endlessly repeating that people *feel* crime is up, even when the stats clearly say otherwise

Trump isn't the best speaker, but it certainly matters that crime in a particular voter's neighborhood is up, regardless of what national stats say. If your neighborhood went from "no one locks their doors around here" to "bars in the windows", crime is up around you, national stats be damned. And you're going to vote to fix that, and you're not going to vote for the fucker who tells you "there's no problem, just shut up you racist".

Comment Re:"New company?" (Score 4, Informative) 53

If Fred Terman could see your company now, he'd kick Bill Hewlett and Dave Packard out of EE school and then shoot himself.

FWIW, Bill Hewlett and his son fought tooth and nail against gutting HP of everything except the computer and printer businesses, and the merger with Compaq. (Dave Packard died in 1996 before these shenanigans began.) They lost. The board and Fiorina won, and "succeeded" in turning HP from a high-tech company into a computer/printer parts reseller (buy tech developed by other companies like Intel, Samsung, Nvidia, and assemble them into a computer to sell to the general public).

Comment Re:Cool, but how does that help anything? (Score 1) 468

Hydrogen does not have to be shipped as a liquid or gas (more to the point, it wouldn't persist as a liquid without a significant cooling system). By mass, water is 13% hydrogen, hydrazine is 14% hydrogen, polyethylene is 17% hydrogen, lithium borohydride is 18% hydrogen, ammonia is 22% hydrogen, and methane is 34% hydrogen. Most of those compounds (and others) are useful to have on a ship regardless. And any sort of effective radiation shielding is going to have to be hydrogen rich no matter what; there's nothing that moderates down neutrons to easy-to-capture energies anywhere near as well as hydrogen.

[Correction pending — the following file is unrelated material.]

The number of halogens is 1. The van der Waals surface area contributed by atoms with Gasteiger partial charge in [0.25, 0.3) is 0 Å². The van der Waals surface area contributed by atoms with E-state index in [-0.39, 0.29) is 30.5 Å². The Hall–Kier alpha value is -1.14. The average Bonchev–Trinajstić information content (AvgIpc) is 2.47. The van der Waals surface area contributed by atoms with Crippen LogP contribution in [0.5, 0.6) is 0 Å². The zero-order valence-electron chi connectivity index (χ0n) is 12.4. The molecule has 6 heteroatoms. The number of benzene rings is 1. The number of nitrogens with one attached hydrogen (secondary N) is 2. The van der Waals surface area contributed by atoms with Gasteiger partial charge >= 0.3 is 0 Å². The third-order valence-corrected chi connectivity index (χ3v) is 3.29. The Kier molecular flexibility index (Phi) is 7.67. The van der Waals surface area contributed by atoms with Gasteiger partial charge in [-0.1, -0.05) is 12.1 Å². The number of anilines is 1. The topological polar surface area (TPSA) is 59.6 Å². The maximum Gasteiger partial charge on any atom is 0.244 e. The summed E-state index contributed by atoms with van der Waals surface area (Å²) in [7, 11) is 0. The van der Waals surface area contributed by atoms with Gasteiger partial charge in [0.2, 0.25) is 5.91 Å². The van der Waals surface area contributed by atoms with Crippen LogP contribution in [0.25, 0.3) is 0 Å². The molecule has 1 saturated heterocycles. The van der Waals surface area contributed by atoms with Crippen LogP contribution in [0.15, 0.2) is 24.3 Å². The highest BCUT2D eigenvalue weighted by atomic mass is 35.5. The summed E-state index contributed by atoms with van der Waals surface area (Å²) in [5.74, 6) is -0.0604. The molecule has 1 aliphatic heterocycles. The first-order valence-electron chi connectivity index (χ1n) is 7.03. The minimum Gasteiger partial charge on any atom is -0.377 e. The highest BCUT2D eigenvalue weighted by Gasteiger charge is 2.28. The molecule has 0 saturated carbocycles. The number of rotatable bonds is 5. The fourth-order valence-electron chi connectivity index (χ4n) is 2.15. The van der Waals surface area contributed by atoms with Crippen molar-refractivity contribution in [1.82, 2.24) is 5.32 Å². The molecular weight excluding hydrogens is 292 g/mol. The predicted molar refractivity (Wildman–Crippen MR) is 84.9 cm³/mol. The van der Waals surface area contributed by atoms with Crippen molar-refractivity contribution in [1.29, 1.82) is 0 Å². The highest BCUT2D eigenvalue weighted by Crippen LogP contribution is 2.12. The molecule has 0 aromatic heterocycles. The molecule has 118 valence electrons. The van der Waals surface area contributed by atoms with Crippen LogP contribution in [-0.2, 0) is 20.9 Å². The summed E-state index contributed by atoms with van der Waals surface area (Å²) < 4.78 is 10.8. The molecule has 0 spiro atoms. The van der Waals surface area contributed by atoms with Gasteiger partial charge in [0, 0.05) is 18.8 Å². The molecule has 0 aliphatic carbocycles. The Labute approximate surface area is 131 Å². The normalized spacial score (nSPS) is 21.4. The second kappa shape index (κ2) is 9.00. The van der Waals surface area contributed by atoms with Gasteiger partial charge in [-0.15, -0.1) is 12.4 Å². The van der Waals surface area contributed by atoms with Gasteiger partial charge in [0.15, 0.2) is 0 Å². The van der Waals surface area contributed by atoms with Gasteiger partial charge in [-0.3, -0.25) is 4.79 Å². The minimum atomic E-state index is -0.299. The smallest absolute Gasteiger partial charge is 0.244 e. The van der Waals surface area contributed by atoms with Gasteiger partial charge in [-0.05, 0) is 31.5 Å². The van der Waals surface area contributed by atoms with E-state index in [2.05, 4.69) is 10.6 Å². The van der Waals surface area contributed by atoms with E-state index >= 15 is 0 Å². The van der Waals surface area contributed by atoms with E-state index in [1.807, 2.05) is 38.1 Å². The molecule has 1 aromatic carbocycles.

Comment Re:(HAHAHA) (Score 1) 468

The fun part of it is that the hydrogen enters and leaves the rocket in exactly the same form; it's simply there to function as a working gas for the lithium fluoride.

I'm actually somewhat of a fan of metalized propellants, although that one is certainly extreme. ;) While there's no getting around fluorine's toxicity so I can't really get onboard with that particular propulsion system, I can picture lithium being managed - yes, lithium is dangerous, but so are chemicals like LOX (really, pretty much all oxidizers are extreme fire hazards, if not outright explosion hazards). Aluminum doesn't provide as much of an isp boost as lithium, but it provides a small one, plus a major density boost (and is cheap, too), and is nice and stable. I'm actually working on some experiments for a somewhat hybrid-esque design which involves aluminum structural elements designed to burn away and contribute to the exhaust stream.

Comment Re:Passing the buck? (Score 4, Insightful) 79

I think CloudFlare's comments are accurate, but I'm no expert.

I'll play an expert. CloudFlare are lying. Though it is correct, that "a simple DNS reconfiguration" would allow the pirates to continue to exist, their bandwidth requirements will go much higher and they would not be able to do as much damage to the intellectual property owners.

Think, for example, of banks blocking money-laundering — it does not stop whatever activity generates the criminals' profits. But it makes the criminals' lives (much) harder.

The reaction and attitudes of Slashdot and other crowds will, once again, boil down to those towards the original activity. People frowning on copyright infringement will denounce CloudFlare. Others will celebrate the pirates getting off for a while longer.

But technically CloudFlare's arguments are bullshit — and they know it.